• Already have collaborations with other SESAME countries:
    • National University of Sciences & Technology Pakistan
    • Palestine: Al Quds University, Jerusalem & Islamic University of Gaza
validation
Validation
  • Many indices from ITU, UNDP, CIA, World Bank try to classify countries by their development
    • Difficult: what can be measured, how useful is it, how well defined, how changes with time, does it change country to country, cost of measuring, takes time to gather & often out of date, subjective
    • Typically use GDP, life expectancy, literacy, education, phone lines, Internet penetration etc.
    • E.g. HDI, DOI, DAI, NRI, TAI, OI .. In general agree with one another (R2~0.8)
  • Given importance of Internet in enabling development in the Information age some metrics we can measure:
    • International bandwidth
    • Number of hosts, number of Autonomous Systems
    • PingER Internet performance
  • See if agree with development indices.
    • If not may point to bad PingER data or illuminate reasons for differences
    • If agree quicker, cheaper to get, continuous, not as subjective
    • Working to extend PingER coverage (120=>156 countries, 45 in Africa)
mid east neighbors
Mid. East &Neighbors

HDI related to GDP, life expectancy, tertiary education etc.

  • There is a good correlation between the 2 measures
  • Big diversity (factor 10) between Mid East countries
  • Mid East similar to North Africa
  • E. Africa poor, limited by satellite access
  • W. Africa big differences, some (Senegal) can afford SAT3 fibre others use satellite
  • Great diversity between & within regions
digital opportunity index itu 2006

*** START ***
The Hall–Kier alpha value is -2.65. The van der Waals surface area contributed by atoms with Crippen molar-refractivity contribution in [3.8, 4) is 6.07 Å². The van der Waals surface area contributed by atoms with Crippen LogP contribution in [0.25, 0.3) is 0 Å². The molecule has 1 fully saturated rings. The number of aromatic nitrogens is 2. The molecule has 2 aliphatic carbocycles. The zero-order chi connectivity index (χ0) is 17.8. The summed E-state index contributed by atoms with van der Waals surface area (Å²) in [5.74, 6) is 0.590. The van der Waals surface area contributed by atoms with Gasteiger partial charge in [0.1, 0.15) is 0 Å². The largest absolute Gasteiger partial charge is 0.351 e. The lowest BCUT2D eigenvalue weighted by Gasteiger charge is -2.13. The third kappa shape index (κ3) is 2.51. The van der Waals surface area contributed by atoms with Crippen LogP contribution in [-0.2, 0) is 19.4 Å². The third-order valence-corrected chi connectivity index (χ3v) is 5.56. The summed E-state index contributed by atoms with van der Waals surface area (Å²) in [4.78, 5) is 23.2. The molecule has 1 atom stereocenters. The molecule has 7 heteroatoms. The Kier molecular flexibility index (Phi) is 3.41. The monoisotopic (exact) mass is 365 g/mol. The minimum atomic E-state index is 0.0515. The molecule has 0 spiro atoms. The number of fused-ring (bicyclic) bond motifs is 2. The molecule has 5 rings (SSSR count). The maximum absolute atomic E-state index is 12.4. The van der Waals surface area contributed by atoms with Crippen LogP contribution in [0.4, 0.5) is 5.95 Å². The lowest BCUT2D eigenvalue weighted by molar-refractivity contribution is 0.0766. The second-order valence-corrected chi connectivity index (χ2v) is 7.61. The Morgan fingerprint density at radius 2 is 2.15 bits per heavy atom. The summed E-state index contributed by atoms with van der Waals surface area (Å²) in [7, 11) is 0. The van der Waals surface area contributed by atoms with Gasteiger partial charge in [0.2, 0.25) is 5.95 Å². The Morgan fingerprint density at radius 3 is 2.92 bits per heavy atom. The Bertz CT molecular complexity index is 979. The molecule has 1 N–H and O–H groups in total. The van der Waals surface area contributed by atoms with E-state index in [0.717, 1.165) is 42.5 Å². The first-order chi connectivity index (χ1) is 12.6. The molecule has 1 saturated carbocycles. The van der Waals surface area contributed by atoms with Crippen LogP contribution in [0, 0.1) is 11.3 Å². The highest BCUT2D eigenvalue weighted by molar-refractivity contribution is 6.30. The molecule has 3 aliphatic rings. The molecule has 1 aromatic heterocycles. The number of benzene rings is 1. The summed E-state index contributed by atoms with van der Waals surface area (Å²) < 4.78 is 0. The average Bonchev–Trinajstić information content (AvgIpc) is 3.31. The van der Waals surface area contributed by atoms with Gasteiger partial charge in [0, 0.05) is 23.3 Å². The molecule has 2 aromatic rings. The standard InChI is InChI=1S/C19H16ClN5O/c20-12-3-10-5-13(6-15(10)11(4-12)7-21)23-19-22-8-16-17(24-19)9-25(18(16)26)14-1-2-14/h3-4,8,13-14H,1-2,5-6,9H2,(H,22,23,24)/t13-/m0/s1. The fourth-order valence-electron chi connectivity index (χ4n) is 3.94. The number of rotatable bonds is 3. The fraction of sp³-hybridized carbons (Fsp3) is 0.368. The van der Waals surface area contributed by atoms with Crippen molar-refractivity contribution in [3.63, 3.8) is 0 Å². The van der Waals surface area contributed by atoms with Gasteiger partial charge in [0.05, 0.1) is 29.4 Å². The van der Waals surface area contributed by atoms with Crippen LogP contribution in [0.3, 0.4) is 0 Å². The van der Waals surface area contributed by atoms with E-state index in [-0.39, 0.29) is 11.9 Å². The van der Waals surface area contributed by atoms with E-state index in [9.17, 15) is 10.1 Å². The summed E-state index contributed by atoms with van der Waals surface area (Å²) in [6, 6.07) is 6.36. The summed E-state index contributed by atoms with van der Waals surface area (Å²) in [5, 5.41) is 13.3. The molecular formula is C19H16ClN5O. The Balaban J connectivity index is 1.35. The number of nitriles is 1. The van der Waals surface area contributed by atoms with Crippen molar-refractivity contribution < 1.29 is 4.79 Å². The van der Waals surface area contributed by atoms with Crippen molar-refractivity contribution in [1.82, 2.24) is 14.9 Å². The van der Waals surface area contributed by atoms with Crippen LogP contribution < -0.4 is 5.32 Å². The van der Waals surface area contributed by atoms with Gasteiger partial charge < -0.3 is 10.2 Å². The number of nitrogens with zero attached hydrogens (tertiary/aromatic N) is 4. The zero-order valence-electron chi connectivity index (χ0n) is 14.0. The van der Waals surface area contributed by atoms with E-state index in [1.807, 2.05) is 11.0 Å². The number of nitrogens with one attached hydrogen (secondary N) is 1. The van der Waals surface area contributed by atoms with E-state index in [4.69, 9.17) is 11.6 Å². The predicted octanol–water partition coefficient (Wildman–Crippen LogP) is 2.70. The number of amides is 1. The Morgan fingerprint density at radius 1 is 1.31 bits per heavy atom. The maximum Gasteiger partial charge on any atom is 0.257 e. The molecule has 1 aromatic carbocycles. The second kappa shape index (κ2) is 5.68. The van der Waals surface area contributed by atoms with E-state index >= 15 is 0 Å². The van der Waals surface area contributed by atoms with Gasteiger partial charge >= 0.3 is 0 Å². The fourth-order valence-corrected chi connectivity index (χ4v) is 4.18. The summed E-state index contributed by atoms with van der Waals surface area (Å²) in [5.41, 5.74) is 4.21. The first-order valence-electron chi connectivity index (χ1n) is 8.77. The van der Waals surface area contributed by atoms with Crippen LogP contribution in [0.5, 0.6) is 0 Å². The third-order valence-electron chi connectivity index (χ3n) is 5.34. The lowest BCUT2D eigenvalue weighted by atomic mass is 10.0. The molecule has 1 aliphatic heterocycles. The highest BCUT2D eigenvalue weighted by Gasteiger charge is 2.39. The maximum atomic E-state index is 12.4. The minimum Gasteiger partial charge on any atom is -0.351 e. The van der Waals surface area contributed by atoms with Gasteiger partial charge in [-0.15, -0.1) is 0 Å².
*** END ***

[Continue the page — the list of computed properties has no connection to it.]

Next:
Digital Opportunity Index (ITU 2006)
  • 180 countries, recent (data 2005, announce 2006), full coverage 2004-2005, 40 leaders have 2001-2005
  • 11 indicators:
    • (Coverage by mobile telephony, Internet tariffs, #computers, fixed line phones, mobile subscribers, Internet users)/population
  • Working with ITU to see if PingER can help.
    • Add countries
      • 130>150
    • Increase coverage
correlation loss vs itu doi
Correlation Loss vs ITU/DOI
  • Good correlation, Africa worst off
conclusions
Conclusions
  • Poor performance affects data transfer, multi-media, VoIP, IT development & country performance / development
  • Digital Divide exists between regions, within regions, within countries, rural vs cities, between age groups…
  • Decreasing use of satellites, expensive, but still needed for many remote countries in Africa and C. Asia
  • Last mile problems, and network fragility
  • International Exchange Points needed
  • Progressive policies (transparency, competition, education …
  • Internet performance (non subjective, relatively easy/quick to measure) correlate strongly with economic/technical/development indices
    • Increase coverage of monitoring to understand Internet performance
more information
More Information
  • PingER Project:
    • www-iepm.slac.stanford.edu/pinger/
  • Report on Digital Divide:
    • www.slac.stanford.edu/xorg/icfa/icfa-net-paper-jan07/
  • Acronym Glossary (Google for more information):
    • DAI, NRI, TAI, OI = various economic development indices
    • DOI = Digital Opportunity Index
    • GDP = Gross Domestic Product
    • HDI = Human Development Index
    • HEP = High Energy Physics
    • IT = Information Technology
    • ITU = International Telecommunications Union
    • R&E = Research and Education
    • RTT = Round Trip Time
    • SAT3 = A fibre system connecting the W. Coast of Africa
    • UNDP = United Nations Development Programme
    • VoIP = Voice over IP
    • WIS = World Information Society